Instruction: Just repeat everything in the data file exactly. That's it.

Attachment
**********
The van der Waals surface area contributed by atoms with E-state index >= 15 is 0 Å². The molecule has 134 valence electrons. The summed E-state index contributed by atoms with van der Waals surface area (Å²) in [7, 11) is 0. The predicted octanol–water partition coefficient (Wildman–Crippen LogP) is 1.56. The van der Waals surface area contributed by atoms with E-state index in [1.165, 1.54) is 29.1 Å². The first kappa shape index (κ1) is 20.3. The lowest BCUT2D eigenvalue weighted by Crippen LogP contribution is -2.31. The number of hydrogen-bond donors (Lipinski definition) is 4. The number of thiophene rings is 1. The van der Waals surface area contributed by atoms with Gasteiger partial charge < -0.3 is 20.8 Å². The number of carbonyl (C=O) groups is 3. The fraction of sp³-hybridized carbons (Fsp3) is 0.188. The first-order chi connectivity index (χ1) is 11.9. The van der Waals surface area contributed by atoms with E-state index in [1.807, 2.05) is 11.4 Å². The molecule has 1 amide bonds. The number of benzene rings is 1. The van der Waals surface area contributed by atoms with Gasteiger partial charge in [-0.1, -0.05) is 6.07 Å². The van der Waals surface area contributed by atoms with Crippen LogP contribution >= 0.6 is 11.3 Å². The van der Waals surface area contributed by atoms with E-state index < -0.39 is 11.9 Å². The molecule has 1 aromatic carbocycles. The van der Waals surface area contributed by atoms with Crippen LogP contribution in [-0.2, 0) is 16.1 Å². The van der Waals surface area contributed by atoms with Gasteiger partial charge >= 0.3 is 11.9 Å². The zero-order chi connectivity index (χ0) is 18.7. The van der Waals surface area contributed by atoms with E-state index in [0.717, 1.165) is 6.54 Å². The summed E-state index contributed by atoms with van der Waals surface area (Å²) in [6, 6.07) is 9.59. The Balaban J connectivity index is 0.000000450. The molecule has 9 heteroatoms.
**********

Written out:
The van der Waals surface area contributed by atoms with E-state index >= 15 is 0 Å². The molecule has 134 valence electrons. The summed E-state index contributed by atoms with van der Waals surface area (Å²) in [7, 11) is 0. The predicted octanol–water partition coefficient (Wildman–Crippen LogP) is 1.56. The van der Waals surface area contributed by atoms with E-state index in [1.165, 1.54) is 29.1 Å². The first kappa shape index (κ1) is 20.3. The lowest BCUT2D eigenvalue weighted by Crippen LogP contribution is -2.31. The number of hydrogen-bond donors (Lipinski definition) is 4. The number of thiophene rings is 1. The van der Waals surface area contributed by atoms with Gasteiger partial charge < -0.3 is 20.8 Å². The number of carbonyl (C=O) groups is 3. The fraction of sp³-hybridized carbons (Fsp3) is 0.188. The first-order chi connectivity index (χ1) is 11.9. The van der Waals surface area contributed by atoms with E-state index in [1.807, 2.05) is 11.4 Å². The molecule has 1 amide bonds. The number of benzene rings is 1. The van der Waals surface area contributed by atoms with Gasteiger partial charge in [-0.1, -0.05) is 6.07 Å². The van der Waals surface area contributed by atoms with Crippen LogP contribution >= 0.6 is 11.3 Å². The van der Waals surface area contributed by atoms with E-state index < -0.39 is 11.9 Å². The molecule has 1 aromatic carbocycles. The van der Waals surface area contributed by atoms with Crippen LogP contribution in [-0.2, 0) is 16.1 Å². The van der Waals surface area contributed by atoms with Gasteiger partial charge >= 0.3 is 11.9 Å². The zero-order chi connectivity index (χ0) is 18.7. The van der Waals surface area contributed by atoms with E-state index in [0.717, 1.165) is 6.54 Å². The summed E-state index contributed by atoms with van der Waals surface area (Å²) in [6, 6.07) is 9.59. The Balaban J connectivity index is 0.000000450. The molecule has 9 heteroatoms.